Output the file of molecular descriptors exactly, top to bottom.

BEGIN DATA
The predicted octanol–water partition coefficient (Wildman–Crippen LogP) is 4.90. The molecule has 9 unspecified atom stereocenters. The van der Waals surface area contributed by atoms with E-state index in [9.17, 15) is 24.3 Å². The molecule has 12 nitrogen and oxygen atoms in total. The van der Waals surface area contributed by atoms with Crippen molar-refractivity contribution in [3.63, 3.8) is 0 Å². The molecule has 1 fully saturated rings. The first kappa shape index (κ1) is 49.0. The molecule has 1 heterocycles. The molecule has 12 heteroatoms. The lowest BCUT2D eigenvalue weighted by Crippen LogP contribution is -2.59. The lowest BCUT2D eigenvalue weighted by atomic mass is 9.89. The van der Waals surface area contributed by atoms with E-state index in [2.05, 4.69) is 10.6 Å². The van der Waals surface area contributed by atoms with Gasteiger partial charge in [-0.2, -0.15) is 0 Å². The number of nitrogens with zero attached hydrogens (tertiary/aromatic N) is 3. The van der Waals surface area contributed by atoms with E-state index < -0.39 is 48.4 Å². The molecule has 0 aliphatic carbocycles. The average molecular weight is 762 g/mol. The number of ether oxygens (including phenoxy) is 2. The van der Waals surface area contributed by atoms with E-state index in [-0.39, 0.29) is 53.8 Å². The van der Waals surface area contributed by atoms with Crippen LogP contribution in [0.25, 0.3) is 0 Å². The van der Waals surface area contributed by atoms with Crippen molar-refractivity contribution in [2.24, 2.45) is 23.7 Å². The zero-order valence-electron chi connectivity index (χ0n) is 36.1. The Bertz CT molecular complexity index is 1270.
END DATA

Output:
The predicted octanol–water partition coefficient (Wildman–Crippen LogP) is 4.90. The molecule has 9 unspecified atom stereocenters. The van der Waals surface area contributed by atoms with E-state index in [9.17, 15) is 24.3 Å². The molecule has 12 nitrogen and oxygen atoms in total. The van der Waals surface area contributed by atoms with Crippen molar-refractivity contribution in [3.63, 3.8) is 0 Å². The molecule has 1 fully saturated rings. The first kappa shape index (κ1) is 49.0. The molecule has 1 heterocycles. The molecule has 12 heteroatoms. The lowest BCUT2D eigenvalue weighted by Crippen LogP contribution is -2.59. The lowest BCUT2D eigenvalue weighted by atomic mass is 9.89. The van der Waals surface area contributed by atoms with E-state index in [2.05, 4.69) is 10.6 Å². The van der Waals surface area contributed by atoms with Gasteiger partial charge in [-0.2, -0.15) is 0 Å². The number of nitrogens with zero attached hydrogens (tertiary/aromatic N) is 3. The van der Waals surface area contributed by atoms with E-state index < -0.39 is 48.4 Å². The molecule has 0 aliphatic carbocycles. The average molecular weight is 762 g/mol. The number of ether oxygens (including phenoxy) is 2. The van der Waals surface area contributed by atoms with E-state index in [-0.39, 0.29) is 53.8 Å². The van der Waals surface area contributed by atoms with Crippen LogP contribution in [0.25, 0.3) is 0 Å². The van der Waals surface area contributed by atoms with Crippen molar-refractivity contribution in [2.24, 2.45) is 23.7 Å². The zero-order valence-electron chi connectivity index (χ0n) is 36.1. The Bertz CT molecular complexity index is 1270.